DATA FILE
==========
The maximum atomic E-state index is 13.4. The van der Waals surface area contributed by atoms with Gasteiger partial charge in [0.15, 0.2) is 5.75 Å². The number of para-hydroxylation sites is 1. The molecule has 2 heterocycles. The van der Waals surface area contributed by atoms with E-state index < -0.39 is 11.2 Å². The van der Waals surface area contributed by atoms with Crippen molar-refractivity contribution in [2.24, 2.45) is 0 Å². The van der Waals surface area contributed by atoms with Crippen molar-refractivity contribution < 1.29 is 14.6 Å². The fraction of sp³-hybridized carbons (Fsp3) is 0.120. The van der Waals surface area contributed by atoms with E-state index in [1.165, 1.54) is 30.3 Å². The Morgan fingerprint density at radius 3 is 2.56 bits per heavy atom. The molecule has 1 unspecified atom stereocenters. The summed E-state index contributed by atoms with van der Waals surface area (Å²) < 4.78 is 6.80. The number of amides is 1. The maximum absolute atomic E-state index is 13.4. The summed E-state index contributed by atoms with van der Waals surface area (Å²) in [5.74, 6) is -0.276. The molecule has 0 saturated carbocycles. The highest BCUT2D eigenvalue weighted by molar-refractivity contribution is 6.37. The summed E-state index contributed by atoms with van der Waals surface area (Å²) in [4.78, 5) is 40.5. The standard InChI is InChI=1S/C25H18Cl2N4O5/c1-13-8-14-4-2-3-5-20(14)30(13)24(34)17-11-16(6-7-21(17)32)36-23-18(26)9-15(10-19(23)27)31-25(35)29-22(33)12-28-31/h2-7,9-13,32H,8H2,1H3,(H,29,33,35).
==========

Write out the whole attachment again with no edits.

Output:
The maximum atomic E-state index is 13.4. The van der Waals surface area contributed by atoms with Gasteiger partial charge in [0.15, 0.2) is 5.75 Å². The number of para-hydroxylation sites is 1. The molecule has 2 heterocycles. The van der Waals surface area contributed by atoms with E-state index < -0.39 is 11.2 Å². The van der Waals surface area contributed by atoms with Crippen molar-refractivity contribution in [2.24, 2.45) is 0 Å². The van der Waals surface area contributed by atoms with Crippen molar-refractivity contribution < 1.29 is 14.6 Å². The fraction of sp³-hybridized carbons (Fsp3) is 0.120. The van der Waals surface area contributed by atoms with E-state index in [1.165, 1.54) is 30.3 Å². The Morgan fingerprint density at radius 3 is 2.56 bits per heavy atom. The molecule has 1 unspecified atom stereocenters. The summed E-state index contributed by atoms with van der Waals surface area (Å²) < 4.78 is 6.80. The number of amides is 1. The maximum absolute atomic E-state index is 13.4. The summed E-state index contributed by atoms with van der Waals surface area (Å²) in [5.74, 6) is -0.276. The molecule has 0 saturated carbocycles. The highest BCUT2D eigenvalue weighted by molar-refractivity contribution is 6.37. The summed E-state index contributed by atoms with van der Waals surface area (Å²) in [4.78, 5) is 40.5. The standard InChI is InChI=1S/C25H18Cl2N4O5/c1-13-8-14-4-2-3-5-20(14)30(13)24(34)17-11-16(6-7-21(17)32)36-23-18(26)9-15(10-19(23)27)31-25(35)29-22(33)12-28-31/h2-7,9-13,32H,8H2,1H3,(H,29,33,35).